Arlington v. Lillard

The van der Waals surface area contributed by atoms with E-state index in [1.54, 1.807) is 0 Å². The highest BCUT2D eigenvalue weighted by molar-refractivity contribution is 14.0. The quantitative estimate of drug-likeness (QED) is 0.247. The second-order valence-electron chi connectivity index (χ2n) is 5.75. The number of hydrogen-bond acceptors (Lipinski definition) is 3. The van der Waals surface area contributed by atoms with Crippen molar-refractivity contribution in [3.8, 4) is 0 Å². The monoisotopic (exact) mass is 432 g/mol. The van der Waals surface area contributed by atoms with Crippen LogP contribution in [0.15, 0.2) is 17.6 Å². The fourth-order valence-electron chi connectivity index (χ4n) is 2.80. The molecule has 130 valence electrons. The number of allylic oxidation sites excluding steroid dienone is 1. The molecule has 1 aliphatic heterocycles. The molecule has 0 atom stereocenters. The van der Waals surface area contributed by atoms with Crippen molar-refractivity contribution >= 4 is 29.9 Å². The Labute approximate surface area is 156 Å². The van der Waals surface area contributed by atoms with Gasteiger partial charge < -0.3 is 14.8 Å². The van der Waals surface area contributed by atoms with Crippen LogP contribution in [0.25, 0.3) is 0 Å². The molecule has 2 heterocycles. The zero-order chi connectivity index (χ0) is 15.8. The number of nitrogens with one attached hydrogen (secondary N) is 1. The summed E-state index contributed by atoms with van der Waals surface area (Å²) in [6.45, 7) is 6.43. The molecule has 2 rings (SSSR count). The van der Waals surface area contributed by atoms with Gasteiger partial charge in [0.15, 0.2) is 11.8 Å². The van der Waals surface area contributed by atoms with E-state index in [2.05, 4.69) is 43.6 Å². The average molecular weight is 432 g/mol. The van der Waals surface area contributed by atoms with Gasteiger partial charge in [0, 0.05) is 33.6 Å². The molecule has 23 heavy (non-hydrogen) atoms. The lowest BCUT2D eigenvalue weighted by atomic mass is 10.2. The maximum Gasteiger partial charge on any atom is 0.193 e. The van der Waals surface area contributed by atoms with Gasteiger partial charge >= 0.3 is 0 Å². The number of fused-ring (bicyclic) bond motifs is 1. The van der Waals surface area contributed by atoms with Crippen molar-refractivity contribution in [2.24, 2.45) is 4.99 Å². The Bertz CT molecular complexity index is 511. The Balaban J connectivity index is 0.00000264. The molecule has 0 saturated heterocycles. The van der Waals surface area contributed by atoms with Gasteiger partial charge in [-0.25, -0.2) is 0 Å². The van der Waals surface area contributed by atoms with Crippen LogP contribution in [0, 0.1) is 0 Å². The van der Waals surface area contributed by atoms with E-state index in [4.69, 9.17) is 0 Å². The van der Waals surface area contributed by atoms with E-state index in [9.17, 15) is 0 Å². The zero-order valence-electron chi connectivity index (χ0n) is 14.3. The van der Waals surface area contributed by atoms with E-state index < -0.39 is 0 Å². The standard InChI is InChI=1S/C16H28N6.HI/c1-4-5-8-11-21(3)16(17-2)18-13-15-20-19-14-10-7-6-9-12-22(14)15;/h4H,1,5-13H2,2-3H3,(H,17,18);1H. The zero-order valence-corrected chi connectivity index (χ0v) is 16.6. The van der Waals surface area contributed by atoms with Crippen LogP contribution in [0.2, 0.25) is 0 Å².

In Arlington v. Lillard, 116 Tex. 446, 294 S.W. 829 (1927), the Texas Supreme Court held that the City of Arlington, a home rule municipality, could not prohibit the use of certain streets by buses and other vehicles for hire. Those streets, although within the city limits of Arlington, were part of the state highway system. The court held that Arlington did not have the power to interfere with the use of the state highway beyond the city limits by prohibiting use of those streets, and that the effect of the ordinance purporting to do so was extraterritorial. Id. at 451-52. The court quoted an early constitutional commentator: The powers conferred upon municipalities must be construed with reference to the object of their creation, namely, as agencies of the State in local government. The State can create them for no other purpose, and it can confer powers of government to no other end, without at once coming in conflict with. . . maxims designed to confine all the agencies of government to the exercise of their proper functions. And wherever the municipality shall attempt to exercise powers not within the proper province of local self-government, whether the right to do so be claimed under express legislative grant or by implication from the charter, the act must be considered as altogether ultra vires, and therefore void. Id. at 451, quoting Thomas M. Cooley, A Treatise on the Constitutional Limitations Which Rest Upon the Legislative Power of the States of the American Union 309 (7th ed.).